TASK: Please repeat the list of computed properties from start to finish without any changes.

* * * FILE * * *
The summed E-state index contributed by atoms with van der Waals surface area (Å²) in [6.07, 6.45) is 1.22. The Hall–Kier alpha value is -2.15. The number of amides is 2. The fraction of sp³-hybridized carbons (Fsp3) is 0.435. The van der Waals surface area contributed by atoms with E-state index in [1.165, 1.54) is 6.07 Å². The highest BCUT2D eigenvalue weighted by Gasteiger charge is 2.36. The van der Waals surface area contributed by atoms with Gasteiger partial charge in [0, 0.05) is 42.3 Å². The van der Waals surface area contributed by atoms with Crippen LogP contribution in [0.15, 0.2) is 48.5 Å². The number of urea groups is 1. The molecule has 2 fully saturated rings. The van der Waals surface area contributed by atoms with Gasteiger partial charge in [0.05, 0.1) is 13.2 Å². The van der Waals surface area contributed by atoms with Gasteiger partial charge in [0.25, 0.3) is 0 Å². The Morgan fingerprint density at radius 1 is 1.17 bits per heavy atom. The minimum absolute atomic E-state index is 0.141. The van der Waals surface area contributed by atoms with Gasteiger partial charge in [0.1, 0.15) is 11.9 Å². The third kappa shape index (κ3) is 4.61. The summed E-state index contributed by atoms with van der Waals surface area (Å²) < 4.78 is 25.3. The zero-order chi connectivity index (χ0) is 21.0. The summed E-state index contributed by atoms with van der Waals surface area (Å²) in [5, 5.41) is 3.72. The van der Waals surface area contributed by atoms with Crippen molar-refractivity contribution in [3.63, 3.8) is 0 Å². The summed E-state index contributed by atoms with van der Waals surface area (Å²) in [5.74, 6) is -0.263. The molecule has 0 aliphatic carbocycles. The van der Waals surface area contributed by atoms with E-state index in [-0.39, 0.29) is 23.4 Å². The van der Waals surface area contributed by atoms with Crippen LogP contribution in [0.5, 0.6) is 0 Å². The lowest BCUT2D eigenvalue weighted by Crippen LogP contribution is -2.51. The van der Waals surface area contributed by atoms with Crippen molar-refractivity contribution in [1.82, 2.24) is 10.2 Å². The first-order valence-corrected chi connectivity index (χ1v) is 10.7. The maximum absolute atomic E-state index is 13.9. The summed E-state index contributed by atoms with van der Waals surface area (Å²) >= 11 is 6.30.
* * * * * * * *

The summed E-state index contributed by atoms with van der Waals surface area (Å²) in [6.07, 6.45) is 1.22. The Hall–Kier alpha value is -2.15. The number of amides is 2. The fraction of sp³-hybridized carbons (Fsp3) is 0.435. The van der Waals surface area contributed by atoms with E-state index in [1.165, 1.54) is 6.07 Å². The highest BCUT2D eigenvalue weighted by Gasteiger charge is 2.36. The van der Waals surface area contributed by atoms with Gasteiger partial charge in [0, 0.05) is 42.3 Å². The van der Waals surface area contributed by atoms with Crippen LogP contribution in [0.15, 0.2) is 48.5 Å². The number of urea groups is 1. The molecule has 2 fully saturated rings. The van der Waals surface area contributed by atoms with Gasteiger partial charge in [0.05, 0.1) is 13.2 Å². The van der Waals surface area contributed by atoms with Gasteiger partial charge in [0.25, 0.3) is 0 Å². The Morgan fingerprint density at radius 1 is 1.17 bits per heavy atom. The minimum absolute atomic E-state index is 0.141. The van der Waals surface area contributed by atoms with Gasteiger partial charge in [0.1, 0.15) is 11.9 Å². The third kappa shape index (κ3) is 4.61. The summed E-state index contributed by atoms with van der Waals surface area (Å²) < 4.78 is 25.3. The zero-order chi connectivity index (χ0) is 21.0. The summed E-state index contributed by atoms with van der Waals surface area (Å²) in [5, 5.41) is 3.72. The van der Waals surface area contributed by atoms with Crippen molar-refractivity contribution in [3.63, 3.8) is 0 Å². The summed E-state index contributed by atoms with van der Waals surface area (Å²) in [5.74, 6) is -0.263. The molecule has 0 aliphatic carbocycles. The van der Waals surface area contributed by atoms with E-state index in [-0.39, 0.29) is 23.4 Å². The van der Waals surface area contributed by atoms with Crippen LogP contribution in [0.5, 0.6) is 0 Å². The lowest BCUT2D eigenvalue weighted by Crippen LogP contribution is -2.51. The van der Waals surface area contributed by atoms with Crippen molar-refractivity contribution in [1.82, 2.24) is 10.2 Å². The first-order valence-corrected chi connectivity index (χ1v) is 10.7. The maximum absolute atomic E-state index is 13.9. The summed E-state index contributed by atoms with van der Waals surface area (Å²) >= 11 is 6.30.